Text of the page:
REPORTS The Spud Drive-In, located in Driggs, Idaho, is one of 300 or so surviving drive-in theaters out
of approximately 4,000 that existed in the 1950s. Photo by Josh Myers, courtesy of TREC

Drive-in theaters are giving the live events industry a chance at redemption.

BY KATE HULL

Call it a comeback, a resurgence or a silver lining of the current times, but drive-in movie theaters are having a moment. Prior to the onset of COVID-19, the drive-in was a much-loved nod to history—a roadside throwback to simpler times cloaked in all the charm and nostalgia of mid-20th century America. Patrons would cruise up in their cars, order a heaping tub of popcorn and a milkshake or two, and tune their radio dial as the sun set and the big screen illuminated.

Now, drive-in theaters are giving an entire industry a chance at redemption. For the rest of us, they’re providing what we crave: an escape.

From throwback classics to live concerts, festivals and even church services and weddings, drive-in theaters have become not only the venue of choice for socially distanced events, but one of the only available options for entertainment.

In the mid-1950s, the height of the drive-in era, more than 4,000 theaters dotted the country. By the 1990s, this number had dropped significantly as indoor theaters took hold. Today, just over 300 theaters are still in operation, including The Spud Drive-In in Driggs, Idaho, and Bozeman’s Starlite Drive-In Theatre, which reopened last summer after a 31-year hiatus at its new location near Four Corners, Montana.

The live-events industry continues to be one of the hardest hit during the pandemic. Employment reports from the industry nonprofit Live Events Coalition reveal that upwards of 85 percent of employees—ranging from DJs and musicians to sound engineers, light technicians and producers—have been furloughed since March. While the long-term economic loss is yet unknown, live-event trade publication and research firm Pollstar estimated ticket sale losses alone could reach $9 billion. The second coming of the drive-in has allowed for, at the very least, some forward momentum.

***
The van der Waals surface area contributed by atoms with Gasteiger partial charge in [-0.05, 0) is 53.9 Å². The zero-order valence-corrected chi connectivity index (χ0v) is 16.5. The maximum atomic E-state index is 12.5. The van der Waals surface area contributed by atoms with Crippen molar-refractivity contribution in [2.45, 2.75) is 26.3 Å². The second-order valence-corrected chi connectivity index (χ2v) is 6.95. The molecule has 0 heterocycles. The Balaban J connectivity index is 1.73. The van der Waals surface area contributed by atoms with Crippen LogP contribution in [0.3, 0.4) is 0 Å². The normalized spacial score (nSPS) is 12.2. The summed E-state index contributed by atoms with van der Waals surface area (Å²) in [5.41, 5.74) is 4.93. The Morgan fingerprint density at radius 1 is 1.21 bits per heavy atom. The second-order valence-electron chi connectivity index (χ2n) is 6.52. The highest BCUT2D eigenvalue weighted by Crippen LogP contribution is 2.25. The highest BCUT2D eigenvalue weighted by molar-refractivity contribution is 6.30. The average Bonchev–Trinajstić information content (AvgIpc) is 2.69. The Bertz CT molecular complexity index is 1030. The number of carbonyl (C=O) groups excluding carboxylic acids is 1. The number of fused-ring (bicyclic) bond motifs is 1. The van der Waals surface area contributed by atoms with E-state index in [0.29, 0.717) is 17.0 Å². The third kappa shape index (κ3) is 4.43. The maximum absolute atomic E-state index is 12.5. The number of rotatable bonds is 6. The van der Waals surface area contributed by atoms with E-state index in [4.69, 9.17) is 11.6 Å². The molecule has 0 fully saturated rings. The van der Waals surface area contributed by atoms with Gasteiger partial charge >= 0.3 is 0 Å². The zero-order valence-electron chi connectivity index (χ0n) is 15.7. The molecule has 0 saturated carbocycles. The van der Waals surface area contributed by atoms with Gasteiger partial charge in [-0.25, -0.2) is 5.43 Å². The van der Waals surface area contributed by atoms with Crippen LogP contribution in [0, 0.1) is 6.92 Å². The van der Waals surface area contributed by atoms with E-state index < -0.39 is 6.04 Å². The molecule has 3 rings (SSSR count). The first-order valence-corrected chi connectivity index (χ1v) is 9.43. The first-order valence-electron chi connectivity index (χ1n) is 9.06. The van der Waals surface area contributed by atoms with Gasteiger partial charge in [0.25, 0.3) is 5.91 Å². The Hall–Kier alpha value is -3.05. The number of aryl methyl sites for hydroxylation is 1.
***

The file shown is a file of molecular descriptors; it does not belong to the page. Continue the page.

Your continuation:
Since last May, drive-in events have popped up across the country, from small, local gatherings to big-name headliners. Country star Keith Urban held a live drive-in concert near Nashville. Events promoter Live Nation hosted a drive-in concert series, “Live From the Drive-In,” in Alpharetta, Georgia. The Arts Council of Big Sky hosted “Mountainfilm on Tour – Big Sky” by way of a pop-up drive-in to showcase the short docu-film series. And the model continued throughout the fall at drive-ins from Texas to Florida.

“These events have gone exceptionally well, with many screenings selling out,” said Crystal Merrill, tour director of Mountainfilm on Tour. “It’s a superb way for audiences to gather together and experience Mountainfilm under starry skies while still prioritizing safety.”

Instead of the usual packed-house festival in Jackson, Wyoming, Teton Gravity Research kicked off the fall tour and world premiere of Make Believe, its latest ski and snowboard film, at The Spud. Known for the vintage potato truck monument at its entrance off of Highway 33 in Driggs, The Spud has become a haven for the community since the pandemic began last March.

“Talking to family and friends, it became apparent that my experience with COVID-19 has been starkly different as a business,” said Katie Mumm, who serves as general manager of the drive-in alongside her husband, Jedd. Mumm says during COVID-related shutdowns The Spud experienced a silver lining.

“People who had become desperate for social interaction and a sense of community turned to The Spud as a place where they could social distance and feel safe, while still enjoying the smiles of comrades and sights and sounds that took them back to a feeling of normal again,” Mumm said.

Whether or not a concert from your car or wedding held drive-in style will stick around as the new norm remains to be seen. While the festivals and gatherings of our pre-pandemic past feel sometimes too far gone, the chance to reinvent the live events industry in the embrace of a vintage era is a welcomed second coming.

A Texan-turned-Idahoan, Kate Hull balances her role as the co-publisher and editor-in-chief of Teton Valley Magazine with time enjoying Teton Valley’s seemingly endless snow and gravel bike trails.